You are probably most familiar with bok choy as that green leafy vegetable floating in Chinese soup, but once you know more about it, you’ll understand why it should have more of a starring role in your cuisine.
Bok choy is also sometimes called Chinese cabbage, but it’s more closely related to chard. Technically part of the brassica family, bok choy contains indoles, which are compounds that lower the risk of cancer. A favorite in Chinese medicine and cuisine for centuries, leafy green bok choy is rapidly becoming a staple on American tables, cultivated mostly in California. Not only is it highly versatile, but with its cancer-fighting properties and a host of other nutritional benefits, bok choy is a certified superfood and one of osteopath and alternative medicine physician, Dr. Joseph Mercola’s most recommended vegetables for a healthy diet.
Here are some highlights of bok choy’s nutritional properties:
- Provides significant amounts of calcium (11 percent of the RDA) and is a good alternative to dairy products as a source of bone-building calcium.
- Excellent source of antioxidant and free radical-shielding vitamin C (75 percent of the RDA).
- High in antioxidant carotenoids like beta-carotene that can be converted into vitamin A as needed by the body. This is especially good for vegans who don’t get their vitamin A from eggs. Beta carotene is associated with preventing night blindness and possibly reducing the risk of cataract and macular degeneration. Provides almost all the body’s daily need for vitamin A (89 percent of the RDA!).
- Contains potassium for healthy nerve and muscle function.
- Has significant levels of vitamin K and a variety of B vitamins, especially folate. B6 assists with carbohydrate, fat, and protein metabolism. Vitamin K is essential for proper calcium metabolism and preventing many inflammatory diseases, such as heart disease, osteoporosis and arthritis.
- Also, a source of magnesium, manganese, and iron (4 percent of the RDA).
And this is all at less than 20 calories a cup of the raw vegetable. When bok choy is cooked, you get more in a cup, so you get a higher concentration of the nutrients.
The word ‘bok choy’ is from the Chinese word for soup spoon due to the leaves’ utensil-like shape. The elongated heads make this vegetable look sort of like Romaine, but that’s where the similarity ends. The white stalks are juicy, crispy and mild, more like celery than cabbage. They are sometimes pickled. The leaves taste like a cross between cabbage and spinach, with a mild mustard-like flavor. Baby bok choy is less fibrous and more tender. Whether baby or mature, bok choy can be eaten raw in salads, grilled as a side dish, in stir fry dishes and yes, in soup.
When adding to soup, put the stalks in first and the dark green leaves in at the last minute. When sautéing or stir frying, cook quickly at a high temperature so it keeps its crispy texture and preserves the vitamins. Light steaming is the best way to cook bok choy while still preserving all the nutrients. You can also add bok choy to fresh fruit and vegetable smoothies.
Below is a recipe For Baby Bok Choy from my second cookbook, The Age Beautifully Cookbook, that is delicious and practically foolproof. The indoles (sulfur compounds) help to prevent cancer by neutralizing carcinogens. These compounds are also needed to make keratin for healthy nails, hair, and skin.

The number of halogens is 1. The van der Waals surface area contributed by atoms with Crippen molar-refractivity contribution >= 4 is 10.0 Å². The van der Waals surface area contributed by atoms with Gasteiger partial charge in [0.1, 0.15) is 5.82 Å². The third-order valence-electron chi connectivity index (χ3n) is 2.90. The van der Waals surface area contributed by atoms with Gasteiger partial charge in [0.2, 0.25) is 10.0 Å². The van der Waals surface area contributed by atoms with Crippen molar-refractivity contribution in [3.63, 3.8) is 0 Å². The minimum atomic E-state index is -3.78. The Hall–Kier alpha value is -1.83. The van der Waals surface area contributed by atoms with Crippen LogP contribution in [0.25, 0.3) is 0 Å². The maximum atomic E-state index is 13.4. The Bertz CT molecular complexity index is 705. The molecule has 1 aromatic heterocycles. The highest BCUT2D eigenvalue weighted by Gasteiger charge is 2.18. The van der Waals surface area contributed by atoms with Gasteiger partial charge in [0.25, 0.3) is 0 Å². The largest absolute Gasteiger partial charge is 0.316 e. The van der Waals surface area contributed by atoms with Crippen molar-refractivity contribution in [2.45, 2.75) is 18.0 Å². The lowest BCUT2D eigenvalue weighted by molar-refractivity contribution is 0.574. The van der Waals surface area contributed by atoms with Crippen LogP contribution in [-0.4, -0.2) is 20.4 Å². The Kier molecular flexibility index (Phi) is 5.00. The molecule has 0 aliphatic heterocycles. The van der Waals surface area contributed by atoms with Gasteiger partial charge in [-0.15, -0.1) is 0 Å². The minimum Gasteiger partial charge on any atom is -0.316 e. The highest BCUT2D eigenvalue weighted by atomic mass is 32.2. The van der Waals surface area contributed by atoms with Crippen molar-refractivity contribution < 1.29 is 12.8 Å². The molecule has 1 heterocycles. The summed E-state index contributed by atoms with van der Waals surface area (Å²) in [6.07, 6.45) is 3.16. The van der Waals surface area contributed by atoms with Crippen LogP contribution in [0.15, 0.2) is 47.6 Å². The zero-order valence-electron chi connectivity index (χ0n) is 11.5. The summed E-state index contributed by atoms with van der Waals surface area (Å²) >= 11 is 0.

Baby Bok Choy
1 Tbs. coconut oil or sesame oil
1 Tbs. minced garlic
1 Tbs. low-sodium tamari or soy sauce
6 cups baby bok choy (about 4–5 heads)
Salt or salt substitute and freshly ground black pepper to taste
- Heat the oil over medium heat in a skillet. Add garlic and sauté for 1 minute.
- Add the tamari sauce and bok choy and sauté for 3–5 minutes, turning frequently, until the leaves are wilted and the stalks crisp-tender. The smaller heads will be done first. Remove them to a serving plate while the larger ones finish cooking.
- Season with the salt and pepper.
You can use full-size bok choy instead of baby bok choy. Just cut them in half lengthwise or increase the cooking time.
If you’re feeling a little more ambitious, Buckwheat Crepes from my first cookbook, The Age Gracefully Cookbook, is one to try. This vegetarian main dish is full of fiber, vitamins and minerals. In this recipe, I turn buckwheat pancake mix into crepes and stuff them with healthful vegetables including two cups of bok choy as well as asparagus, carrots, leeks and immunity-boosting shiitake mushrooms.
Here’s a version of a recipe I discovered:
Stir Fried Chicken with Bok Choy
For the Sauce:
2 Tbs. honey or maple syrup
½ tsp. freshly grated ginger
2 cloves of garlic, minced
2 Tbs. reduced sodium gluten-free soy sauce
1 Tbs. rice wine vinegar
For the Stir-Fry:
1 Tbs. sesame oil
1 lb. boneless, skinless chicken breasts, cut into 1-inch chunks
1 head of bok choy washed and cut cross-wise into 1-inch strips
2 large carrots peeled in strips (or 1/2 cup matchstick cut carrots)
5-6 green onions diced
6 brown mushrooms, washed and sliced
1 Tbs. sesame seeds
¼ cup chopped cilantro
- Whisk together all the ingredients for the sauce and set aside.
- Heat sesame oil in a large wok or skillet over medium-high heat. Add in chicken and cook for 5-7 minutes, till just done. Add in bok choy, carrots, green onions, mushrooms and sesame seeds. Stir continuously for 3 minutes and then add in sauce. Cook until sauce has coated the chicken and vegetables and heated through.
- Serve with a sprinkle of cilantro.
Reduce inflammatory process in cells, tissues, and blood vessels, helping to slow aging and reduce risk of long-term disease.
Prevents and repairs oxidative damage to cells caused by free radicals.
Support the body’s resistance to infection and strengthen immune vigilance and response.
Improves mood, memory, and focus.
Reduces risk factors for common degenerative and age-related diseases.